Would Donald Trump reject calls for dictatorial powers?

Would Donald Trump reject calls for dictatorial powers?

President Obama lays the case for why Americans reject "being ruled."

Shortly after he was elected president in 1932, in the midst of the Great Depression, many leading American voices (including respected newspaper columnists) called for Franklin Roosevelt to receive the powers of a dictator. It’s odd to consider today, but the calls were strong and not at all rare during that time.

Roosevelt rejected these calls. Though he did expand the power of the presidency in significant ways, he left intact the checks and balances that limited his office through legislative and judicial powers that were instituted in the U.S. Constitution.

Indeed, Roosevelt didn’t always get his way — the U.S. Supreme Court often decided against many elements of his New Deal plan in the first two terms of his presidency, and even the friendly Congress that passed many of his proposals forced him to amend other ideas before garnering their approval.

In his speech to Democratic delegates at his party’s convention Wednesday night, current President Barack Obama made an eloquent case for why Americans should once again reject authoritarianism in the White House.

One line stood out to me more so than any other: “We are not a fragile or frightful people,” the president said. “Our power doesn’t come from some self-declared savior promising that he alone can restore order. We don’t look to be ruled.” (Emphasis in bold mine)

Indeed our American founders urged against a lifetime presidency or otherwise dictatorial powers for the president because they knew that an all-powerful executive would be dangerous. Some founders, like Virginia’s George Mason, even suggested a multiple-person presidency, and advocated for a one-term per president rule for whoever entered the office.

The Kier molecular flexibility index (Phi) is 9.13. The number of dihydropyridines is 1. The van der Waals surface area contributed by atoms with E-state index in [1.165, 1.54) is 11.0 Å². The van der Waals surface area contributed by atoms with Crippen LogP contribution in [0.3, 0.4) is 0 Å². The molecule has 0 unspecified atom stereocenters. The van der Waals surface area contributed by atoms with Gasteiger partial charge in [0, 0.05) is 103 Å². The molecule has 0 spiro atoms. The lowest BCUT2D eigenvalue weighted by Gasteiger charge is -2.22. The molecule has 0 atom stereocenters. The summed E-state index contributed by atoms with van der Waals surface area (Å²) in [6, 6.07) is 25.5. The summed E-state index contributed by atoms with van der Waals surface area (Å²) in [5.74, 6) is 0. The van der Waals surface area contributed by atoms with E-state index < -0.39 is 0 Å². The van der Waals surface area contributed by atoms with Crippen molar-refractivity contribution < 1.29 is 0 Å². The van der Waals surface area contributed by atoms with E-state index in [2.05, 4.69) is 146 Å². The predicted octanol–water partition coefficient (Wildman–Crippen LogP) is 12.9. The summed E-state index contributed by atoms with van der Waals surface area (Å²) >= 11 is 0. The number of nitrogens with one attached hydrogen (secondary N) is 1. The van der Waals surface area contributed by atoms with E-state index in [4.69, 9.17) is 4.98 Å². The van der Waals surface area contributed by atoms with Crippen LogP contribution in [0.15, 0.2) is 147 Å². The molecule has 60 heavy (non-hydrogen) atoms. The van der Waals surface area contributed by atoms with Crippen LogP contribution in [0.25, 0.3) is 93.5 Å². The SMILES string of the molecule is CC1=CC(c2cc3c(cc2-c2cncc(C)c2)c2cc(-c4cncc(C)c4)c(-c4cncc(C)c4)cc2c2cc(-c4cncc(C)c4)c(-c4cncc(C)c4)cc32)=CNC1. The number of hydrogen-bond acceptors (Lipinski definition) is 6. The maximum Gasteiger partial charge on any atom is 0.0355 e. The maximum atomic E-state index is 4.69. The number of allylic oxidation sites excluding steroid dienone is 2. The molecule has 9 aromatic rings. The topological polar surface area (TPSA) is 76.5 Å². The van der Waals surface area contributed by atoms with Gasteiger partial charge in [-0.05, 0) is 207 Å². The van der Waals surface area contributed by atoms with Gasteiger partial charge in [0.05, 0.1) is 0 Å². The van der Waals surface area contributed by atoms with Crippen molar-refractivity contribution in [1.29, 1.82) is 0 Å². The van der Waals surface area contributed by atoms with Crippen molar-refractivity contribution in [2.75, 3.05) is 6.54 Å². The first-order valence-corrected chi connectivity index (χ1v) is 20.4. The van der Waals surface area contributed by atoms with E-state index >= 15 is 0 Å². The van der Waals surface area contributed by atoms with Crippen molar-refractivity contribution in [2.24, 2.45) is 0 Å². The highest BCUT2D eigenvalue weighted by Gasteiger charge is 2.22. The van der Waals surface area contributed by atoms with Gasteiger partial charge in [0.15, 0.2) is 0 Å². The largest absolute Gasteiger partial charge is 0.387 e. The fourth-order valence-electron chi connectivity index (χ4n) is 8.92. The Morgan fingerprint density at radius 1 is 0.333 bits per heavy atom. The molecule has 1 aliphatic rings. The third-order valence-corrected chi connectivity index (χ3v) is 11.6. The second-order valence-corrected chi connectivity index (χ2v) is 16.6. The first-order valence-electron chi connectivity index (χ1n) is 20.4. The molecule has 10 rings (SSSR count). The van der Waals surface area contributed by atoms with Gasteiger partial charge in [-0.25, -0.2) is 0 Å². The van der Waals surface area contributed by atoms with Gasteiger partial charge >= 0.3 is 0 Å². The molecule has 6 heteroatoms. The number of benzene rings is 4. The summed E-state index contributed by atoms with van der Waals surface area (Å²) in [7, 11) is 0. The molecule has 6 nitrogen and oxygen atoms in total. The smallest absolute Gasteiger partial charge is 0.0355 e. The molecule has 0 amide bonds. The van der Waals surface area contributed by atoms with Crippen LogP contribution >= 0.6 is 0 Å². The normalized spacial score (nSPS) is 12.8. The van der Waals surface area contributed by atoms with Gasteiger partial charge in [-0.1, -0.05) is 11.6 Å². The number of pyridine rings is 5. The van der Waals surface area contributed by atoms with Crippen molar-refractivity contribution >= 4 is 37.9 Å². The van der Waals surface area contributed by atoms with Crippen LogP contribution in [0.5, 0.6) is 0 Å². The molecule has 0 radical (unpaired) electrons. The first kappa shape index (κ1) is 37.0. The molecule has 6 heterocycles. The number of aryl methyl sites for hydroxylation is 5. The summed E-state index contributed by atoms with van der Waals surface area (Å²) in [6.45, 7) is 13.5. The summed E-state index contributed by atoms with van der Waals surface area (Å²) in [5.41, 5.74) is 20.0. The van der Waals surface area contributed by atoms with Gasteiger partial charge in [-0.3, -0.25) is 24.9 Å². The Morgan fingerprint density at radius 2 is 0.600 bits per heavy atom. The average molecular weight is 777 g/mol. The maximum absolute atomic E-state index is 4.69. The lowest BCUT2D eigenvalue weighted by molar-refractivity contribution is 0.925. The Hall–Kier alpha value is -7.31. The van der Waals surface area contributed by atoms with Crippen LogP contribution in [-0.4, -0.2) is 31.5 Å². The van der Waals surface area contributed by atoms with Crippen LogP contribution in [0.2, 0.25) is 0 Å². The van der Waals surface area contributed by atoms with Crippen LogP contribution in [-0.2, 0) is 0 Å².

Certainly that view didn’t win the day — but the idea of a presidency with checks and balances, held at bay by other governing authorities, was adopted by the Constitutional Convention.

Today, that view is threatened more so than at any other point in our history because of one dangerous candidate for office: Donald Trump. And it seems his supporters back his calls for letting him and his plans for “Making America Great Again” through to the White House.

I am convinced that Trump’s ego would implore him to seek out new ways to destroy our American democracy. Listen to his speeches for the evidence. I am left with the impression that, while he makes grandiose promises to his audiences, he’s more concerned with what ways he can advance his own path rather than what can he can do to help the American people. In short, he says he can fix all of the nation’s ills…if we just let him do what he wants, no questions asked.

There will always be calls from some to promote an authoritarian leader. People called on Roosevelt to become such a leader during a desperate time in our nation. But Roosevelt showed true leadership when he rejected those calls.

There are calls from some in Trump’s camp for him to become a hardlined leader should he win the presidency. Consider what his response would be — can you trust Trump to reject those calls as FDR did eighty years ago? I know I can’t.

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